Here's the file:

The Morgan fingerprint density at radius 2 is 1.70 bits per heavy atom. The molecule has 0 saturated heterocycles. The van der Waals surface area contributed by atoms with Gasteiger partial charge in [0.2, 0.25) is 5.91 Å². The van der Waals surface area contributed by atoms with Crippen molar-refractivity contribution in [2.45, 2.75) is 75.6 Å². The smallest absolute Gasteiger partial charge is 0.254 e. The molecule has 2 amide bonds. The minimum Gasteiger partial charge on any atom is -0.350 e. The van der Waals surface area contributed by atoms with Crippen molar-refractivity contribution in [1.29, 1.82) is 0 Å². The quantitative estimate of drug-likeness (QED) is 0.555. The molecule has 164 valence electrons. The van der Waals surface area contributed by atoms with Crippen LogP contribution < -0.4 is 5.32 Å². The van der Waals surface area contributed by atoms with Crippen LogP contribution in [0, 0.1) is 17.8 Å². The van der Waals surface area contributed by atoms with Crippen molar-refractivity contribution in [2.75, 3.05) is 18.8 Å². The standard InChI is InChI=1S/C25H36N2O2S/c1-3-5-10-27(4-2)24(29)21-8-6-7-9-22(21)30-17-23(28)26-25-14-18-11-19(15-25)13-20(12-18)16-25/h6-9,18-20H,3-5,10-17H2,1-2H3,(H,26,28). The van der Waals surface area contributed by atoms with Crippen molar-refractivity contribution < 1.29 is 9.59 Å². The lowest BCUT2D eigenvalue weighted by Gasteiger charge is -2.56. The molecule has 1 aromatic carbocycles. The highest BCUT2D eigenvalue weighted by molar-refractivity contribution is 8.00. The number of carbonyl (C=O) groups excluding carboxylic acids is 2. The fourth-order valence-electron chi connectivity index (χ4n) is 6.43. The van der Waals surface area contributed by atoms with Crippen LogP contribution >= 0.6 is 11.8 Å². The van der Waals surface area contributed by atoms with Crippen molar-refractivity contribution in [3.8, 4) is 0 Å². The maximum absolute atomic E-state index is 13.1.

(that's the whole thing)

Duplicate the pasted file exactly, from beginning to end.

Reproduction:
The Morgan fingerprint density at radius 2 is 1.70 bits per heavy atom. The molecule has 0 saturated heterocycles. The van der Waals surface area contributed by atoms with Gasteiger partial charge in [0.2, 0.25) is 5.91 Å². The van der Waals surface area contributed by atoms with Crippen molar-refractivity contribution in [2.45, 2.75) is 75.6 Å². The smallest absolute Gasteiger partial charge is 0.254 e. The molecule has 2 amide bonds. The minimum Gasteiger partial charge on any atom is -0.350 e. The van der Waals surface area contributed by atoms with Crippen molar-refractivity contribution in [1.29, 1.82) is 0 Å². The quantitative estimate of drug-likeness (QED) is 0.555. The molecule has 164 valence electrons. The van der Waals surface area contributed by atoms with Crippen LogP contribution < -0.4 is 5.32 Å². The van der Waals surface area contributed by atoms with Crippen LogP contribution in [0, 0.1) is 17.8 Å². The van der Waals surface area contributed by atoms with Crippen molar-refractivity contribution in [2.75, 3.05) is 18.8 Å². The standard InChI is InChI=1S/C25H36N2O2S/c1-3-5-10-27(4-2)24(29)21-8-6-7-9-22(21)30-17-23(28)26-25-14-18-11-19(15-25)13-20(12-18)16-25/h6-9,18-20H,3-5,10-17H2,1-2H3,(H,26,28). The van der Waals surface area contributed by atoms with Crippen molar-refractivity contribution < 1.29 is 9.59 Å². The lowest BCUT2D eigenvalue weighted by Gasteiger charge is -2.56. The molecule has 1 aromatic carbocycles. The highest BCUT2D eigenvalue weighted by molar-refractivity contribution is 8.00. The number of carbonyl (C=O) groups excluding carboxylic acids is 2. The fourth-order valence-electron chi connectivity index (χ4n) is 6.43. The van der Waals surface area contributed by atoms with Crippen LogP contribution >= 0.6 is 11.8 Å². The van der Waals surface area contributed by atoms with Crippen molar-refractivity contribution in [3.8, 4) is 0 Å². The maximum absolute atomic E-state index is 13.1.